• Choose clothes made of natural fibers rather than synthetics. This is particularly important for the prevention of bacterial infections in the intimate area.
  • Using protective gloves may also protect the hands from harmful substances – when working with surfactants, detergents and other irritants.
  • Studies show that a diverse diet rich in antioxidant foods contributes to a healthy skin. Such diet includes yellow and orange fruits and vegetables, green leafy vegetables, such as lettuce or spinach, fish – especially salmon, and various nuts.


    Sensitive skin in the American population: prevalence, clinical data, and role of the dermatologist.
    Sensory, clinical and physiological factors in sensitive skin: a review
    Natural moisturizing factors (NMF) in the stratum corneum (SC). I. Effects of lipid extraction and soaking.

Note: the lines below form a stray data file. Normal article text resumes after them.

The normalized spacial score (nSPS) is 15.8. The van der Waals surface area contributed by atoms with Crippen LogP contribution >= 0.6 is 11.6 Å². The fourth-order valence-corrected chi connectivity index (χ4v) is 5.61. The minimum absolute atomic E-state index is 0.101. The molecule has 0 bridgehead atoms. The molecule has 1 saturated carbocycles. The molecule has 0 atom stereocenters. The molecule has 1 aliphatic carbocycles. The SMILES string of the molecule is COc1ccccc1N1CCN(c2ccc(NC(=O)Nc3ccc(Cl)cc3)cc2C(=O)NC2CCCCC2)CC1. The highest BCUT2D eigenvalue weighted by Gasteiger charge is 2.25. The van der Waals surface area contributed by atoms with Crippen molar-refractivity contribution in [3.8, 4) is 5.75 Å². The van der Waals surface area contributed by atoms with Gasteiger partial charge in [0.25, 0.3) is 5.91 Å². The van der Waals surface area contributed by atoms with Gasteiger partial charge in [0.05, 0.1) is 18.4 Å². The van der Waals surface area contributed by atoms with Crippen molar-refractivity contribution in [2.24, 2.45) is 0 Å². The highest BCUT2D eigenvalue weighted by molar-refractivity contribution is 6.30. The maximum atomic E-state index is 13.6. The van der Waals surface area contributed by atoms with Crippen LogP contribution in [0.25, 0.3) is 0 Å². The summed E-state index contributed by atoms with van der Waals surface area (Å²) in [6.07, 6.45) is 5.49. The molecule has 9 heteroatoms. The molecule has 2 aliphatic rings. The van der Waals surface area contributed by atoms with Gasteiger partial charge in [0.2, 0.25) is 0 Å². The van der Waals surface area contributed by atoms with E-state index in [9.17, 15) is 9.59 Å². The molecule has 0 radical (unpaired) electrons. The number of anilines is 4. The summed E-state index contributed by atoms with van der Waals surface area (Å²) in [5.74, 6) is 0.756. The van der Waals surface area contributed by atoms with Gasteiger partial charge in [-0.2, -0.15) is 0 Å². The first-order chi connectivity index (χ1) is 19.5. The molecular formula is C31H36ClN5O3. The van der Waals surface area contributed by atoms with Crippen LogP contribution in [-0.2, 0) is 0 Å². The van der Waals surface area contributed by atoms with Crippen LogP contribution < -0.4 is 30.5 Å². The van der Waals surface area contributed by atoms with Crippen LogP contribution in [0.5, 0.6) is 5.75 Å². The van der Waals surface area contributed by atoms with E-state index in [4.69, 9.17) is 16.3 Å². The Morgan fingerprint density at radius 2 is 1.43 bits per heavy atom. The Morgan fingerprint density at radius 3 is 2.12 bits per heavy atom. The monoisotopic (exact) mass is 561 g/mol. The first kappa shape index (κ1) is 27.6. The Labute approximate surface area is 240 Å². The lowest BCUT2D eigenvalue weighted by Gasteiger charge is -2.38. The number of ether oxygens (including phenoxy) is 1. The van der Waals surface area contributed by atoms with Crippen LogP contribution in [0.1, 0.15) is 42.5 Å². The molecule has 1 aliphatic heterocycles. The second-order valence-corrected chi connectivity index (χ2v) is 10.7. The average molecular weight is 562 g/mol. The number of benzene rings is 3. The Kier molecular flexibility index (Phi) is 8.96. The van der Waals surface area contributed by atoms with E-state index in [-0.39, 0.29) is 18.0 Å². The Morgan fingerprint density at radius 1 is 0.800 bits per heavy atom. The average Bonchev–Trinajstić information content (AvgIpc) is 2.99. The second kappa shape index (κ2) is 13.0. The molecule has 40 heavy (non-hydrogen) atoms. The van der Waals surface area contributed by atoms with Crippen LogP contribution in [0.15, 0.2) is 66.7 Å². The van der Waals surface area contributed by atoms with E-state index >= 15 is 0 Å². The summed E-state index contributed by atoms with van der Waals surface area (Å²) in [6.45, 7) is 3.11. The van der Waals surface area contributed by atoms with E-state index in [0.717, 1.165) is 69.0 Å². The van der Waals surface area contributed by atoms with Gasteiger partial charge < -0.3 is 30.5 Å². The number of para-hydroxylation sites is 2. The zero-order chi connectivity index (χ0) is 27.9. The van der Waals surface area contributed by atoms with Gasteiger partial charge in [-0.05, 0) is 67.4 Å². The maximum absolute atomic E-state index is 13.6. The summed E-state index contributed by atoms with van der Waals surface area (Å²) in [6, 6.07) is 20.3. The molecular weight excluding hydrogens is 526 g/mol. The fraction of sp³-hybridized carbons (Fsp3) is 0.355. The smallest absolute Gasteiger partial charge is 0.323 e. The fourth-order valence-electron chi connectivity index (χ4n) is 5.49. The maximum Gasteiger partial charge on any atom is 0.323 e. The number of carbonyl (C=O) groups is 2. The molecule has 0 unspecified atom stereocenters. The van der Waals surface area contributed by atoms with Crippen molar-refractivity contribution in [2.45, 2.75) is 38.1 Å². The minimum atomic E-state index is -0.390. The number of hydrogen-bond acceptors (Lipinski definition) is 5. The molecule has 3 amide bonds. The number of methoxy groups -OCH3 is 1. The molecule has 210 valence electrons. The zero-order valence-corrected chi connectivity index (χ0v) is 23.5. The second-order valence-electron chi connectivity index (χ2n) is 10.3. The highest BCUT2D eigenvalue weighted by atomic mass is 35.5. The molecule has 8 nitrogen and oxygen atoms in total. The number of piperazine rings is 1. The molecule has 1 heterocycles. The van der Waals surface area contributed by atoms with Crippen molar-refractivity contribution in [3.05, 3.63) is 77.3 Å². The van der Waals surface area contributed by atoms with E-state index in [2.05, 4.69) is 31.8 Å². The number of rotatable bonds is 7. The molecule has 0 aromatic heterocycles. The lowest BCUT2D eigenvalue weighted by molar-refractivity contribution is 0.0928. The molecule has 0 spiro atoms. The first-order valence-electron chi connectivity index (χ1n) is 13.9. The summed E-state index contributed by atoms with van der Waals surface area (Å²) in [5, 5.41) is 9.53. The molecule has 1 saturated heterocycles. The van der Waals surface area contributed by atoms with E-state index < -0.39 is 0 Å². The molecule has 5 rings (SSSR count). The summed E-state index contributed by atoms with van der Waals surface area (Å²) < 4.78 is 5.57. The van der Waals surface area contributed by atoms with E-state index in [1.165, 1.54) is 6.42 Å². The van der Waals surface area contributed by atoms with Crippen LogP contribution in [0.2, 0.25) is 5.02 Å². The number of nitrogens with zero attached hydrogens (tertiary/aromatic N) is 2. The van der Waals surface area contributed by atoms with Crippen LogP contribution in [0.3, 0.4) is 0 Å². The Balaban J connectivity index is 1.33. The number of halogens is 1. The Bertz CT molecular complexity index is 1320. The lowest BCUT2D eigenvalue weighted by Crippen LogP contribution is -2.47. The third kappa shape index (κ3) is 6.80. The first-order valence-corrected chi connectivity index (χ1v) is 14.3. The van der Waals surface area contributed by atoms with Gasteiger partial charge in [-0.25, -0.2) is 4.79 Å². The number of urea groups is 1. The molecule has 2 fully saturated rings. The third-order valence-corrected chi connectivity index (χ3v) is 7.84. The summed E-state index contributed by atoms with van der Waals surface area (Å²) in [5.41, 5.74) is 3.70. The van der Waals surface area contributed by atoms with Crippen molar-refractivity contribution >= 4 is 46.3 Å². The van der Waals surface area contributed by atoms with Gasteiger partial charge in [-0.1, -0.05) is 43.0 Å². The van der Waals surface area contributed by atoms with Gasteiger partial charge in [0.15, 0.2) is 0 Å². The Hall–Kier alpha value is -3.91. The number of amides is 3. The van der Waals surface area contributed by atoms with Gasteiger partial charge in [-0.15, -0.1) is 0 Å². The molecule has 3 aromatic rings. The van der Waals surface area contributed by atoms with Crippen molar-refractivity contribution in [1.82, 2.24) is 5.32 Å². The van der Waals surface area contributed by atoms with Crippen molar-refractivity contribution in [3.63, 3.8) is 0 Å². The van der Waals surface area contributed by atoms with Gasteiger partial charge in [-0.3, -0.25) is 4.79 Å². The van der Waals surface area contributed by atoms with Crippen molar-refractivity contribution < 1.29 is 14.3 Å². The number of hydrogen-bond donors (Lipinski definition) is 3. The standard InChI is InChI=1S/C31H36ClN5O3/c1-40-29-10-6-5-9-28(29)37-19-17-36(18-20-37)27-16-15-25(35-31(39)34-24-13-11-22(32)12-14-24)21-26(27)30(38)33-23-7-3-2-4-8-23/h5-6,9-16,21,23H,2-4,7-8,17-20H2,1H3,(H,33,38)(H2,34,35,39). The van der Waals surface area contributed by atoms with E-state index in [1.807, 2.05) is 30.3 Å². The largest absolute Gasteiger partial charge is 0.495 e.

Antioxidants and Free Radicals
    Topical use of dexpanthenol in skin disorders.
    Skin friction coefficient: changes induced by skin hydration and emollient application and correlation with perceived skin feel
    A double-blind study comparing the effect of glycerin and urea
    Taxonomic perspective of plant species yielding vegetable oils used in cosmetics and skin care products
    Natural skin surface pH is on average below 5, which is beneficial for its resident flora.

About the author

Monika Hristova

Monika is the Editor-in-Chief at SkinPractice. She is a skin care addict and researcher, who feels strongly about helping people with different dermatology conditions from alopecia to warts.

You can read her recommendations and advice both here at SkinPractice or at Quora where she answers skincare-related questions frequently and is the most viewed author in the Skincare category with more than 3 million views or follow her on LinkedIn.

She is also a certified skin care specialist with certification from the Medical College in Sofia.